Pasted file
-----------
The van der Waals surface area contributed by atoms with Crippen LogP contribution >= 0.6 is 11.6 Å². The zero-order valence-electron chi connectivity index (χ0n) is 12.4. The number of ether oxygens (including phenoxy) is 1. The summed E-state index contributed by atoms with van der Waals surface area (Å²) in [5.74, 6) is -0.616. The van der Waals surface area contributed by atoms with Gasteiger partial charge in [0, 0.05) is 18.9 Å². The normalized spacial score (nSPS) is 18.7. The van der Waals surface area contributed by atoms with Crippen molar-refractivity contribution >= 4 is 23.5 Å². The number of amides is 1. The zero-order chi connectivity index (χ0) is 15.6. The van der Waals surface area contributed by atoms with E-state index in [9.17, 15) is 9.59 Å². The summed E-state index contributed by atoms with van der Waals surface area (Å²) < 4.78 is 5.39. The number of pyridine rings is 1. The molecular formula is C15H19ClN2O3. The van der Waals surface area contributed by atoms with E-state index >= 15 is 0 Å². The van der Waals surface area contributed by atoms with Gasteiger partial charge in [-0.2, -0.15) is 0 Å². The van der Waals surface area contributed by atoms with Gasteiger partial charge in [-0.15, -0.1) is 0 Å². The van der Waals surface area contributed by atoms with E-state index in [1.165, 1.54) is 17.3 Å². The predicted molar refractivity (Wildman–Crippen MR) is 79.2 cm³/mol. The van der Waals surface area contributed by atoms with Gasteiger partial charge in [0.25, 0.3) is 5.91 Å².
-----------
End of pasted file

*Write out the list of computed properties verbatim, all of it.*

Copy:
The van der Waals surface area contributed by atoms with Crippen LogP contribution >= 0.6 is 11.6 Å². The zero-order valence-electron chi connectivity index (χ0n) is 12.4. The number of ether oxygens (including phenoxy) is 1. The summed E-state index contributed by atoms with van der Waals surface area (Å²) in [5.74, 6) is -0.616. The van der Waals surface area contributed by atoms with Gasteiger partial charge in [0, 0.05) is 18.9 Å². The normalized spacial score (nSPS) is 18.7. The van der Waals surface area contributed by atoms with Crippen molar-refractivity contribution >= 4 is 23.5 Å². The number of amides is 1. The zero-order chi connectivity index (χ0) is 15.6. The van der Waals surface area contributed by atoms with E-state index in [9.17, 15) is 9.59 Å². The summed E-state index contributed by atoms with van der Waals surface area (Å²) < 4.78 is 5.39. The number of pyridine rings is 1. The molecular formula is C15H19ClN2O3. The van der Waals surface area contributed by atoms with E-state index >= 15 is 0 Å². The van der Waals surface area contributed by atoms with Gasteiger partial charge in [-0.2, -0.15) is 0 Å². The van der Waals surface area contributed by atoms with Gasteiger partial charge in [-0.15, -0.1) is 0 Å². The van der Waals surface area contributed by atoms with E-state index in [1.165, 1.54) is 17.3 Å². The predicted molar refractivity (Wildman–Crippen MR) is 79.2 cm³/mol. The van der Waals surface area contributed by atoms with Gasteiger partial charge in [0.25, 0.3) is 5.91 Å².